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This Week in Atlantic Hockey

College Hockey:
This Week in Atlantic Hockey: Feb. 12, 2004

Over? Or just beginning?

Four weeks remain in the inaugural season of Atlantic Hockey. And here, as we stand, it seems almost a shoe-in that the regular-season title will go to Holy Cross.

The Crusaders, though they’ve had some stumbles (including a recent tie versus Canisius and loss to Quinnipiac), are the league’s most consistent team. Opening up a major lead going into Christmas — thanks in part to the fact that they played the majority of their league schedule before the break and now must wait out games in hand — HC is poised to become the first team other than Quinnipiac or Mercyhurst to capture a MAAC/AH title.

As the new year approached, both Quinnipiac and Mercyhurst seemed as if they would use their games in hand to close the gap on Holy Cross. Last weekend, though, Mercyhurst was swept by Sacred Heart and Quinnipiac took only a solo point from American International, giving the Crusaders a bit of breathing room.

But as has been previously discussed, the new playoff format places the entire league tournament at Army and involves all nine teams, putting little emphasis on the regular-season title.

“I’m not really that concerned with what place we’re going to finish in [the standings],” said Quinnipiac coach Rand Pecknold. “It’s not anyone’s ultimate goal to finish in first place. It’s a nice feather in the cap. But for the coaches in our league, I think you’d just rather not play Army in the first round.”

Holy Cross coach Paul Pearl, though, disagrees.

“Whatever anyone thinks, other people can downplay it,” said Pearl. “But I think [winning the league is] a great accomplishment.

“If we were fortunate enough to win the league, that’s a huge honor for us. That’s a 24-game test, not some single-elimination tournament. Though the bid [to the NCAA tournament] is not on the line, in terms of our teams and what we want to accomplish, it would be great.”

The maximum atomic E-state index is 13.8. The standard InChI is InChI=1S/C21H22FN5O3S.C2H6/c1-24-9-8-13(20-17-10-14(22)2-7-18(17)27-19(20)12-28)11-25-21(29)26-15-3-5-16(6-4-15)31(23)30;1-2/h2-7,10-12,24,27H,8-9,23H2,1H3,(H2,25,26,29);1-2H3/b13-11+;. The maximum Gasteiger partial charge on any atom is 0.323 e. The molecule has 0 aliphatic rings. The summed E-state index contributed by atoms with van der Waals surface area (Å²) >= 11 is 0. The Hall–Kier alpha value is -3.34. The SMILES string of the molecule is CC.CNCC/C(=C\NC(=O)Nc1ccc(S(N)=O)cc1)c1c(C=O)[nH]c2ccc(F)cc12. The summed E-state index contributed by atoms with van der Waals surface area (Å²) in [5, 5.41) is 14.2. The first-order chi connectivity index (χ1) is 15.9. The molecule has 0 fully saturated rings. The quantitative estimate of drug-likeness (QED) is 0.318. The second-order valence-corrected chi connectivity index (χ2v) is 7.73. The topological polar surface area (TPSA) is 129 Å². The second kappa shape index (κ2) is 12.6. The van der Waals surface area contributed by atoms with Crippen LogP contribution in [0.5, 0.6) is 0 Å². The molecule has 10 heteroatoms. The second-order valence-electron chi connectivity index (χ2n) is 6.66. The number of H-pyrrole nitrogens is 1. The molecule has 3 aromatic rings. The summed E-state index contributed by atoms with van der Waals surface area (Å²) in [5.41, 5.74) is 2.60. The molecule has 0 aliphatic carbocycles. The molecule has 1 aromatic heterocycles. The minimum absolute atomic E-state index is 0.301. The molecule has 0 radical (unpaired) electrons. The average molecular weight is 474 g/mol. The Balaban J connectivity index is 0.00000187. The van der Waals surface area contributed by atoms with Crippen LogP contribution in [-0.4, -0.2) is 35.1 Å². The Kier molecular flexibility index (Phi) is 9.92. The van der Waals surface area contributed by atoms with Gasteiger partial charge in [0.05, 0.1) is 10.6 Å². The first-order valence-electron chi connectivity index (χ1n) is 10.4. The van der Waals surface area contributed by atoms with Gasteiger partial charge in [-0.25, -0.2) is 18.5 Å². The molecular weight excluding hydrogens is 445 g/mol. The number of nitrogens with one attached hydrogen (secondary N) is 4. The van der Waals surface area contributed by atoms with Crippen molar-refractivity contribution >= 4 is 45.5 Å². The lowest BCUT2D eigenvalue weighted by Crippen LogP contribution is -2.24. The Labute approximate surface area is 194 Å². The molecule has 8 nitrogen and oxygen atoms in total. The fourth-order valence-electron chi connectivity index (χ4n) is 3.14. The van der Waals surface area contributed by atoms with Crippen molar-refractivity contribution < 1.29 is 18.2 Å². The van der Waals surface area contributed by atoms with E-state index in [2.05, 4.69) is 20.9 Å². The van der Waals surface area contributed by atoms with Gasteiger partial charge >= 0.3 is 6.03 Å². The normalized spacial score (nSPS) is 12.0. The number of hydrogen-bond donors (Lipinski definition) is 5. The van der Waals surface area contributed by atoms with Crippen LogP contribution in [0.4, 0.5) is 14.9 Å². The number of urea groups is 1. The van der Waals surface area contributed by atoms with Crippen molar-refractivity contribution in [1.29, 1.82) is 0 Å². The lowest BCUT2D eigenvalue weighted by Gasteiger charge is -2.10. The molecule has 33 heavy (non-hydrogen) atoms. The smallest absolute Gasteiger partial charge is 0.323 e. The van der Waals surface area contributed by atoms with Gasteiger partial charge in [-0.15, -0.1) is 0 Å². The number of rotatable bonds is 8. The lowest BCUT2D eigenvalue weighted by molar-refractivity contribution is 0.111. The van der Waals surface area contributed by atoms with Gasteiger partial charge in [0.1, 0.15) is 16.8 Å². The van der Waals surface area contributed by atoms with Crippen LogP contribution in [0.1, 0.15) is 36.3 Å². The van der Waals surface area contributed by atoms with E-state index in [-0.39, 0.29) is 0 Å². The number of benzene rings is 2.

Pecknold did point out that the one advantage of being a number one seed is the ability to play the winner of the play-in game, this year featuring the eight versus nine seeds which play one night earlier, meaning that your team will be better-rested.

Beyond that edge, little remains. But there’s no doubt that each of those clubs would like to call itself Atlantic Hockey champion. Holy Cross sits in the driver’s seat with 30 points. Mercyhurst is second with 23, while Quinnipiac lags behind in third at 20. The Lakers hold one game in hand over HC, while the Bobcats have two.

Which leads Pecknold to a quasi-psychological concession.

“I like their team,” said Pecknold of the potent Holy Cross club. “But there’s a lot of parity in our league, so someone could turn around and sweep them [some weekend].

“But I really like HC’s team. They didn’t lose a ton [from last season] and they have a great freshman class. [Their] goalie is playing well and he has seven or eight defensemen that could play.”

Coach-speak? Yes. A little jealousy? Maybe. A battle to the end for this year’s title? Your guess is as good as mine.

Weekly Awards

Player of the Week

Tim Olsen, Connecticut (Jr., F, Vadnais Heights, Minn.)

Olsen completed a hat trick, including the game-winner, in the Huskies’ 5-3 win at Bentley on Feb. 7. He also tallied an assist in the contest, and finished the weekend with five total points after having also scored in a Feb. 6 win at Bentley. Olsen now leads the team in both points and assists, with 10 goals and 13 assists for 23 points. He ranks in a tie for seventh in the Atlantic Hockey in points, is tied for sixth in goals and tied for 10th in assists.

Goaltender of the Week

Kevin LaPointe, Sacred Heart (Jr., Quebec, PQ)

LaPointe put in a 25-save effort on Friday night and followed that with a 42-save performance on Saturday, including 18 saves in the second period alone, as he posted shocking back-to-back wins over Mercyhurst. He stopped 67 shots and allowed just four goals against the Lakers as he improved to 8-5-1 with a .916 save percentage and a 2.64 goals against average in conference play this season.

Freshman of the Week

Pierre-Luc O’Brien, Sacred Heart (Fr., Nicolet, PQ)

O’Brien scored the game-winning goal on Friday night and followed that with a two-goal, one-assist performance on Saturday, giving him four points in the Pioneers’ weekend sweep of Mercyhurst. O’Brien is now tied for the team lead in scoring with 10 goals and eight assists for 18 points. His 10 goals are also tied for the team lead. He ranks second among Atlantic Hockey rookies and 14th overall with seven goals and seven assists for 14 points in league play. He ranks 17th among all D-I rookies with 0.72 points per game.

A feat that can’t go unnoticed

In a week of upsets, Sacred Heart’s sweep of Mercyhurst was most impressive. Combined with the Pioneers sweep of Connecticut one weekend earlier, SHU has now posted a conference-best four-game winning streak.